on August 2, 2001
As with most of Francis D.K. Ching's publications, this is a fundamental resource to the student of architecture, as well as the practicing professional. The practice of architecture is intrinscially tied to the ability of the Architect to communicate complex ideas to a myriad of persons. To be succesful at this communication, one needs to be conversant in both the written/spoken language of architecture as well as the illustrative language of drawing. The Visual Dictionary exemplifies this concept. Organized around 68 essential concepts of design and construction - concisely written and beautifully illustrated - Francis Ching brings forth clarity in communication rarely experienced in the world of design and construction. I use this book in teaching, in practice, in reference, and in simple enjoyment. Again, a fundamental resource for the reference shelf - although it rarely sits on the shelf.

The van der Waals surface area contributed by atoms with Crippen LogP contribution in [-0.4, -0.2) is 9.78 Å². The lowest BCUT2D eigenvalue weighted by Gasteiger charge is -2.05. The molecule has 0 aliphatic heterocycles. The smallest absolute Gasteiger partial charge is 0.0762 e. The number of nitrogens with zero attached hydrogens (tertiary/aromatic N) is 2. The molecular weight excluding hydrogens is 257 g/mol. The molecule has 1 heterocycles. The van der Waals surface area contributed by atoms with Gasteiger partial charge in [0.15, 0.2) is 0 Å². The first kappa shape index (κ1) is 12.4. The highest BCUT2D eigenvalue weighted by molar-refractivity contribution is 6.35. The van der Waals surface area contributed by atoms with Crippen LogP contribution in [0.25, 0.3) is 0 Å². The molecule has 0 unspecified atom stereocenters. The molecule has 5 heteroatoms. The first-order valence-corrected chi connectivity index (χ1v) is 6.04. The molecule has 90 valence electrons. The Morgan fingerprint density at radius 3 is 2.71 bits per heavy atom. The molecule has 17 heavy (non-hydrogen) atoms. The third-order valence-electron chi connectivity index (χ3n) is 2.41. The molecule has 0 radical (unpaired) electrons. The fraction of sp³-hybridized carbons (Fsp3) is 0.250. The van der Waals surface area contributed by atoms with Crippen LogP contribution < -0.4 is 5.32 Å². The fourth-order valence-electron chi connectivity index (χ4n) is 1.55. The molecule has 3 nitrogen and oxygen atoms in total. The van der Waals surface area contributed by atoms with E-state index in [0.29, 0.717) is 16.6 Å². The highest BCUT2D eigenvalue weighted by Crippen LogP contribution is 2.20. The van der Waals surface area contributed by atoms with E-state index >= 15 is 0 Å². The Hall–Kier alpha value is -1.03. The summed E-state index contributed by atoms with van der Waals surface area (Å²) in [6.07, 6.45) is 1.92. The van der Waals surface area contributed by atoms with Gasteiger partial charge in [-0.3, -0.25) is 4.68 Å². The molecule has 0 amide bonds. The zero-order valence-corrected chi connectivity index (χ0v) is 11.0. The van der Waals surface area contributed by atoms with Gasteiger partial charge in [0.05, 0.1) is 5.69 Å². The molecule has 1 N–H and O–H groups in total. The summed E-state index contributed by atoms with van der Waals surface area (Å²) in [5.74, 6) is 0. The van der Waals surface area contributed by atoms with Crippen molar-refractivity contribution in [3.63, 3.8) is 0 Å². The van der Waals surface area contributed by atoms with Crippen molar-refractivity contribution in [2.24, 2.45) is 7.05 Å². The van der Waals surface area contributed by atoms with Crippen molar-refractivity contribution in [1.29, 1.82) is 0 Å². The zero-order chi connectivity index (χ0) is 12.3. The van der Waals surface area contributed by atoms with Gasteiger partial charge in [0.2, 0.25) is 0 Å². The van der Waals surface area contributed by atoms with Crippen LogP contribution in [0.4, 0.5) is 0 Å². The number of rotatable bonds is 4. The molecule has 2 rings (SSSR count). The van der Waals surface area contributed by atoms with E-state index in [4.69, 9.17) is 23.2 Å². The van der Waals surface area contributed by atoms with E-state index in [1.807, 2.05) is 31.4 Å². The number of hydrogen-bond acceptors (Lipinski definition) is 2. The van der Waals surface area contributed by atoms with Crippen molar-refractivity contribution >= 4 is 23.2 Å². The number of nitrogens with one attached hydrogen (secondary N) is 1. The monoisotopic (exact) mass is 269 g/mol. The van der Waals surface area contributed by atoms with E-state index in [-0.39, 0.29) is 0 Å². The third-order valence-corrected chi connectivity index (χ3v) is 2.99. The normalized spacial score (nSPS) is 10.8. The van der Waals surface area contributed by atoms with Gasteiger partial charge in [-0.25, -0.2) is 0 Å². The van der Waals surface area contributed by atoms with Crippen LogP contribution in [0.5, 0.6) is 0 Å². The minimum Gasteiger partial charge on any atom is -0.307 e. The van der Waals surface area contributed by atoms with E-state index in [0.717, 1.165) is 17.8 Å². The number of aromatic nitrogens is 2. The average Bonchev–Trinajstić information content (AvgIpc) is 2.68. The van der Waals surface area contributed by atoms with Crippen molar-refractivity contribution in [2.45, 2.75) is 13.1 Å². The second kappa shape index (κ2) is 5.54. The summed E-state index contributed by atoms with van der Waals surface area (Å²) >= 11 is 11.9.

on November 2, 2001
a comprehensive collection of elements and discriptions for whatever peice of idea that has been thought of, a must have for those who really want to understand the details of the profession. Very well organized chapters, and i liked specially the coverage of nearlly all the styles old and new with nearly all the elements included in each style. Photoes are generously included but they could use some color to make them more appealing. it is nice i think if it was available on CD.
on October 20, 1999
I find Ching to be an artful genius. The sketches ideas and text in this book all conform in such a way to inspire and train the eye. He gives so much information on each page. You must look, read and study each page several times before you realize all they convey. Truly remarkable and architecturally-speaking, to-the-point in this age of "abstract", "didactic" architectonic psychobabble. Cheers to you Francis D.K. Ching